American senator John McCain, who has died aged 81, was that increasingly rare figure: a man of active moral substance in political life.
It was not necessary to share his views to recognise his commitment to high ideals, his determination to make opportunity and justice a reality for all.
As recently as May, when his brain cancer was advanced, he opposed his Republican party on two hugely significant
issues. He told colleagues they were on the wrong about immigration and warned about “letting the zealots drive the debate”. As a representative of Arizona his opinion should have carried decisive weight. It, sadly, did not.
So too should his response to the Senate hearing on President Trump’s nominee to lead the CIA, Gina Haspel.
McCain described her attitude to torture as “disturbing … and disqualifying”. His attitude was shaped during five years in captivity in North Vietnam.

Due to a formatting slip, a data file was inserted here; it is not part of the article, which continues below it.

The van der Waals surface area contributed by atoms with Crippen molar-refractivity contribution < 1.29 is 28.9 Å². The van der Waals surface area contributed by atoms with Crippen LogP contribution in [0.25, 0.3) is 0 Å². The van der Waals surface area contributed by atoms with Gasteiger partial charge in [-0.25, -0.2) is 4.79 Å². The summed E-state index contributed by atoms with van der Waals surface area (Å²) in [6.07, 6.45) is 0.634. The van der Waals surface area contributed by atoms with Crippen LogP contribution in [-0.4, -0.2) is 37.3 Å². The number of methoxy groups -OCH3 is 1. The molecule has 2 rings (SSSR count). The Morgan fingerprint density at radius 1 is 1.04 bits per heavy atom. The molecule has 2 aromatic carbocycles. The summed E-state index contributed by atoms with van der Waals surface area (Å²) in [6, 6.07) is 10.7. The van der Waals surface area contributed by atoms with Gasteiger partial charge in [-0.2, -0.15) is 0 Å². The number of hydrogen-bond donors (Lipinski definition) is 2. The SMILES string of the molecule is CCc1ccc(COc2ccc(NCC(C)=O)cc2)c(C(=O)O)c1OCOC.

That Haspel, despite her ambiguity on torture, now leads the CIA shows how America has so carelessly squandered the moral authority that once made it a reliable, if not always consistent, agent for good.
McCain was not without blemish — Sarah Palin — but in a world where political success seems ever-more predicated on extreme, hostile views politicians might follow his steady, moderate, centrist example.
They might be very surprised at the level of support they would get. At the moment America, and the world, needs more leaders like John McCain.